The animal caregiver and activist Maddie Cartwright smelled the barn before she entered it. She’d been urgently called to a bankrupt factory farm, where tens of thousands of chicks waited to be saved or killed. Inside, she found wounded, weak, and freezing chickens, huddled together for warmth beside the bodies of their already-dead companions. Some were blind; many were dying.
Cartwright, working alongside sanctuary workers and local volunteers, was not able to save every chicken. But they were able to save some of them, including Alexa, one of the extraordinary animals featured in Nest: Rescued Chickens at Home, a new book from the photographer Janet Holmes and Kehrer Verlag, currently being funded via Kickstarter.
Holmes embarked on the project in 2017 after meeting a hen at the Wild Bird Fund in New York, where she worked as a volunteer. The hen had chronic reproductive illness, and after she was discharged, the photographer helped her in the search for a permanent home.
In her quest, Holmes discovered a network of people who’d transformed their homes into microsanctuaries where previously exploited chickens could live out their days in peace. These homes–and the bonds that formed between these humans and their chickens–served as the foundation of the book.
For rescued chickens, the road to recovery is rarely simple. As the photographer explains, today’s hens are bred to produce hundreds of eggs per year, far more than their bodies can handle. As a result, they don’t have enough calcium and cannot form shells for all their eggs; their organs are then bound together by rotten egg matter. Many end up with prolapsed uteruses and reproductive cancers.
When these chickens find permanent homes, they might live for years, or they might die after just a few weeks or months with their human companions. Within the sun-drenched pages of Nest, though, it doesn’t matter how long they have so much as that they’ve made it this far in the first place. The photographs are warm, bright, and airy–a far cry from the dark and fetid factory farms where so many of their species are kept.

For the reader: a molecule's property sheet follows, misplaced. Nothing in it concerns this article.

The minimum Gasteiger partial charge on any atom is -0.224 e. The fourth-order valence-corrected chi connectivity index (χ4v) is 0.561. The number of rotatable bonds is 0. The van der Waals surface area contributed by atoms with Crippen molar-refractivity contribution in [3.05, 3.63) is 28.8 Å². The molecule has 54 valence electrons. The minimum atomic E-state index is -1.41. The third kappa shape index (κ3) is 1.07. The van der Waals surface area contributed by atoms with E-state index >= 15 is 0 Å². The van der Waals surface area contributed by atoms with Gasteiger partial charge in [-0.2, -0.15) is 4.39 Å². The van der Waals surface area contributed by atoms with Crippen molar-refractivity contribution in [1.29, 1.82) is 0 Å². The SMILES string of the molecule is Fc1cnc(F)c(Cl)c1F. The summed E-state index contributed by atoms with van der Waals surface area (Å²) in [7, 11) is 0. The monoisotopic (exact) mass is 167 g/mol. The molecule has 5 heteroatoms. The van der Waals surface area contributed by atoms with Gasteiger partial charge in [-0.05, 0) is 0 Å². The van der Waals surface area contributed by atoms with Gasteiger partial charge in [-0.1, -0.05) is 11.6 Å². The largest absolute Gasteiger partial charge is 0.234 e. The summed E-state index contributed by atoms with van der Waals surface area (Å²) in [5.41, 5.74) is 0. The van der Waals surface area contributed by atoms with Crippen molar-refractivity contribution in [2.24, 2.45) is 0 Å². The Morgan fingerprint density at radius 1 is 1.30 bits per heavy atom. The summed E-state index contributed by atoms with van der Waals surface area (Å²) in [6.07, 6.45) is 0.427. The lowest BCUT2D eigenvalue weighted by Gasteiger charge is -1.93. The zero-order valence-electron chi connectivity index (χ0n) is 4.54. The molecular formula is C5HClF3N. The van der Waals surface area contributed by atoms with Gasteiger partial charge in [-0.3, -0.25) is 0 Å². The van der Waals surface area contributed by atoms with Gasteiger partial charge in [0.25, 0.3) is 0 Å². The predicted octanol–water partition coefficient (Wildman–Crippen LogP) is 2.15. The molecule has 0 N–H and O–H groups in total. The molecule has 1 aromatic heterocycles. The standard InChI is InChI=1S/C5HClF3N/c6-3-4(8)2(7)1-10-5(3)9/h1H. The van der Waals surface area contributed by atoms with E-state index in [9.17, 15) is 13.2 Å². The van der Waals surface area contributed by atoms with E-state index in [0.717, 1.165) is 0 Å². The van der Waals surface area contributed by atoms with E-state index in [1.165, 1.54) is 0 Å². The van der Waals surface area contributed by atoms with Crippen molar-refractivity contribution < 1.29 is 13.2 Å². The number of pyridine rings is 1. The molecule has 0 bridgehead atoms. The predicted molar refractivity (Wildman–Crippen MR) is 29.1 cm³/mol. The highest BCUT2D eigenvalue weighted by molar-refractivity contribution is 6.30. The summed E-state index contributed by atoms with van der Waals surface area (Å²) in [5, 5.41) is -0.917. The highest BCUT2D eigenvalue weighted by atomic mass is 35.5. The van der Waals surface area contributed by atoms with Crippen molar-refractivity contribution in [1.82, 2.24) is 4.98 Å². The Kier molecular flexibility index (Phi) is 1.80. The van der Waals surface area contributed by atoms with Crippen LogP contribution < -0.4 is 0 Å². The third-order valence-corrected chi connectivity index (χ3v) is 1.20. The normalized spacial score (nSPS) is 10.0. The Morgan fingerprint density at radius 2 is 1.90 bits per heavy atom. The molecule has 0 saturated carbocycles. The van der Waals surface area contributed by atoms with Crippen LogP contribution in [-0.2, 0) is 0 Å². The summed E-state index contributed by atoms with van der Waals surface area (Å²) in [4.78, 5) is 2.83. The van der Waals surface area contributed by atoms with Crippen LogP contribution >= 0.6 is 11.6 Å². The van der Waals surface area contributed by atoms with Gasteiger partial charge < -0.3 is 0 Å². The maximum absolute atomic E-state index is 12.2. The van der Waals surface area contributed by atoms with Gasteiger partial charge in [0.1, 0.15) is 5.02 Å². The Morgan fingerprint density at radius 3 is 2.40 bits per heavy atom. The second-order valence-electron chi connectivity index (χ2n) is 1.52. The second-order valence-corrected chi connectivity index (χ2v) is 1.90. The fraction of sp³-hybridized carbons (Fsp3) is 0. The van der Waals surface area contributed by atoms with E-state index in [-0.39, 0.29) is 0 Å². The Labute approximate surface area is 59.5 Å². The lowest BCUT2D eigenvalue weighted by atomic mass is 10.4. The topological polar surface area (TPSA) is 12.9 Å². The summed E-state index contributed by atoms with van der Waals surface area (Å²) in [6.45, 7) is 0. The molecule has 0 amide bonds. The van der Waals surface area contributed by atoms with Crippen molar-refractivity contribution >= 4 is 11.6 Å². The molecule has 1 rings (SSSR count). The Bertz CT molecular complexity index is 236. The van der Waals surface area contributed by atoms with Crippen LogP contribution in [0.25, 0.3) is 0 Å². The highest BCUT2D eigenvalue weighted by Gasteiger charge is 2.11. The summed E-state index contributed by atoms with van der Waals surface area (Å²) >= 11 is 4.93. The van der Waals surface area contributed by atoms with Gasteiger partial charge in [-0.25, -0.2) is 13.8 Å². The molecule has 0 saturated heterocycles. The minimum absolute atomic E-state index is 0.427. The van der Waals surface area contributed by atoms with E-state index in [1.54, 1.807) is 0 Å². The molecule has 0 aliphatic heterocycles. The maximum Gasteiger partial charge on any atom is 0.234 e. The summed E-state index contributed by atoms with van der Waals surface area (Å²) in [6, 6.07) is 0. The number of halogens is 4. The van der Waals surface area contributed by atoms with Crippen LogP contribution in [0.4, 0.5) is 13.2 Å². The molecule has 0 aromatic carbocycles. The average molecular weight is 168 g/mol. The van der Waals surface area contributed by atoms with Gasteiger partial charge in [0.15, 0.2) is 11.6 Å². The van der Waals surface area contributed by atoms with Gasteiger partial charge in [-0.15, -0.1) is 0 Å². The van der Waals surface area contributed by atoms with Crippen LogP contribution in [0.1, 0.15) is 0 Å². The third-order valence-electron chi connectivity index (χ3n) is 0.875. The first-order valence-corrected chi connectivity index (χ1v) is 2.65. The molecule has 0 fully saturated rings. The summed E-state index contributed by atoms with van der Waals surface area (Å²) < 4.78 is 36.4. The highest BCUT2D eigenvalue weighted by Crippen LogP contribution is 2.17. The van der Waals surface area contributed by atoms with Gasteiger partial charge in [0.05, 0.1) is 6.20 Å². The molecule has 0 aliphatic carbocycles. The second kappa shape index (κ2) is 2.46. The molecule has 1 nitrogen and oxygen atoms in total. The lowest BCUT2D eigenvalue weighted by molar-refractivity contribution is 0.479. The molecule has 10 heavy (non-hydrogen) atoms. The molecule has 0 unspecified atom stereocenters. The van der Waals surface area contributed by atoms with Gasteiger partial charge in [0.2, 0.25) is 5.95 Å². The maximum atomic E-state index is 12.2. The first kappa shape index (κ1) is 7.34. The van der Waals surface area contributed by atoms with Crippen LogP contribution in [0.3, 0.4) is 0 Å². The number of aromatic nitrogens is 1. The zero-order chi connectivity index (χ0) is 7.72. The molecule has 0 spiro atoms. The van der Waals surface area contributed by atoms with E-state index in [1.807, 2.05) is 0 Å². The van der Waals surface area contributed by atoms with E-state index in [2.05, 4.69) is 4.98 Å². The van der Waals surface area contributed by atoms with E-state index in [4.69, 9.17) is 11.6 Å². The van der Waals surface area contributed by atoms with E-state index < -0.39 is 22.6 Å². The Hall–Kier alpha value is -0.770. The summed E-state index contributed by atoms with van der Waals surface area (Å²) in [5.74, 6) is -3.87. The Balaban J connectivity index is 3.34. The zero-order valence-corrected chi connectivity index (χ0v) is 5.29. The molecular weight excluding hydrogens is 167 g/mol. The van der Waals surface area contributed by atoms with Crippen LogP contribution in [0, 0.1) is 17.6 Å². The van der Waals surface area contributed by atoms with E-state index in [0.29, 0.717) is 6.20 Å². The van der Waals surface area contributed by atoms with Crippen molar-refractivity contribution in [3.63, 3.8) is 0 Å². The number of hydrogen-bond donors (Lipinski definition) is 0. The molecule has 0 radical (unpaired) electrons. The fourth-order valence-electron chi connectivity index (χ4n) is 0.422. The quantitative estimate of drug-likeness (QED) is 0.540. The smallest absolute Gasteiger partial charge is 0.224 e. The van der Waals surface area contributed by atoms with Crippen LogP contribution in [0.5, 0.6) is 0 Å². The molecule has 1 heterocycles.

As Holmes reminds us, many chickens live in battery cages the size of just one of the book’s pages, but inside these sanctuaries and homes, they are free to roam and explore, much like cats and dogs. After spending their lives in farms, cockfighting rings, and more, their true characters have emerged.
And what personalities they have! There’s Silencio, who, as a baby, put her hand in her rescuer’s, asking for her fingers to be stroked. There’s Eloise, who liked to rest in the collar of her caregiver’s sweater and died in her arms.
There’s Bree Rooster, who was rescued while wandering the streets of NYC and with whom Holmes shares a special bond. He lives with her friend Camille, who moved away from Brooklyn, where roosters aren’t permitted, so they’d be able to stay together.